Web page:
And because of the focus on having more small clients rather than catering only to large clients, I was never at risk of taking a massive pay cut overnight.
Need Some Writing Business Tips? Call Edit This!
I feel an incredible sense of responsibility to share with other writers and editors who are just starting out on their own what worked for me, what didn't, what I wish I did differently, and everything in between. This way, they can start their writing business faster and with more confidence than I ever had all those many years ago.
A writing consulting and coaching professional works collaboratively with a writer to help take their passion for writing from a hobby to a successful freelance writing career. We aren’t your editor, writer, ghostwriter, or second set of eyes, and we won’t take the steps toward small-business ownership for you. But we will coach you through getting that business started, including giving you practical advice, actionable step-by-step instructions, accountability and structure, and anything else we can do to help you overcome obstacles that may pop up.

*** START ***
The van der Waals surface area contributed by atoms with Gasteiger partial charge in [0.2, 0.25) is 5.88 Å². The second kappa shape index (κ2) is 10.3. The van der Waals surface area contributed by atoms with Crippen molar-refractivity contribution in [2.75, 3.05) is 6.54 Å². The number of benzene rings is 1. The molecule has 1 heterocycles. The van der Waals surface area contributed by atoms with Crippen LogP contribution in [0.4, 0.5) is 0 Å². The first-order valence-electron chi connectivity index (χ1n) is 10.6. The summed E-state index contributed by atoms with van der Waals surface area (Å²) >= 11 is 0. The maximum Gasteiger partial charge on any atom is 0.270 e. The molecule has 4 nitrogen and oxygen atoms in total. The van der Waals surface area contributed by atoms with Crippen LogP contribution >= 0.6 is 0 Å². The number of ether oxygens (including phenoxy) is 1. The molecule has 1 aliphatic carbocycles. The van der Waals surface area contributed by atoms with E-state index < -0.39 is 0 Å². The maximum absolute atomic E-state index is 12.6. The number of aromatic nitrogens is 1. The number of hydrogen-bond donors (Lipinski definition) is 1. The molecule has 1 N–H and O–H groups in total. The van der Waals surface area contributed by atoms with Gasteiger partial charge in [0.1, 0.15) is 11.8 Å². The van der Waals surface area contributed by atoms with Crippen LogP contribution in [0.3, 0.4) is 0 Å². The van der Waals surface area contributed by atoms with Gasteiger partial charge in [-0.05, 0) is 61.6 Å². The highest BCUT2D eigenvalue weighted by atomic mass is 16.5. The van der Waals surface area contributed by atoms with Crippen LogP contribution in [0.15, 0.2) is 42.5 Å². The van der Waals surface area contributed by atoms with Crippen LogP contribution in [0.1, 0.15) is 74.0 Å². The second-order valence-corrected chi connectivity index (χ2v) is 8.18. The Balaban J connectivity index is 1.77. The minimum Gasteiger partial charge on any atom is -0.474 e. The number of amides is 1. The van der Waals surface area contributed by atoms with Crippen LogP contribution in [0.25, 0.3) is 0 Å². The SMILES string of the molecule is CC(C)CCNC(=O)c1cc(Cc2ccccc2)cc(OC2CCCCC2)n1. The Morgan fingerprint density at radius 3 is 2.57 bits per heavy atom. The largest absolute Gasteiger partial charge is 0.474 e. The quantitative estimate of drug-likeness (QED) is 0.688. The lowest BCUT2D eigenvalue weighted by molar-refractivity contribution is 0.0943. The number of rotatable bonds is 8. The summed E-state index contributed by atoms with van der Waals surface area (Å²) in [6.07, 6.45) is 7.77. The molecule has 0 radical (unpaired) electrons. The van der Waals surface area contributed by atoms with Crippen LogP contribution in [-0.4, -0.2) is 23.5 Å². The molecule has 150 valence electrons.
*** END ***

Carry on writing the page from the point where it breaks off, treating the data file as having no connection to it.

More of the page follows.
Everything starts with a FREE 30-minute call. From there, we'll map out a customized plan with action steps to create the road map that turns your hobby into a successful writing business.
There are hundreds of ways to flex your creative writing muscles and build a successful freelance writing business. And we want to help.
Thank you for reading!
STEVE GAMEL is the President & Owner of Edit This®, a writing and editing services company in Denton, TX. He is also a consultant and coach and the author of Write Like You Mean It: Mastering Your Passion for the Written Word. Steve handles anything involving the written word. Give him a call today to help give your business a clear voice.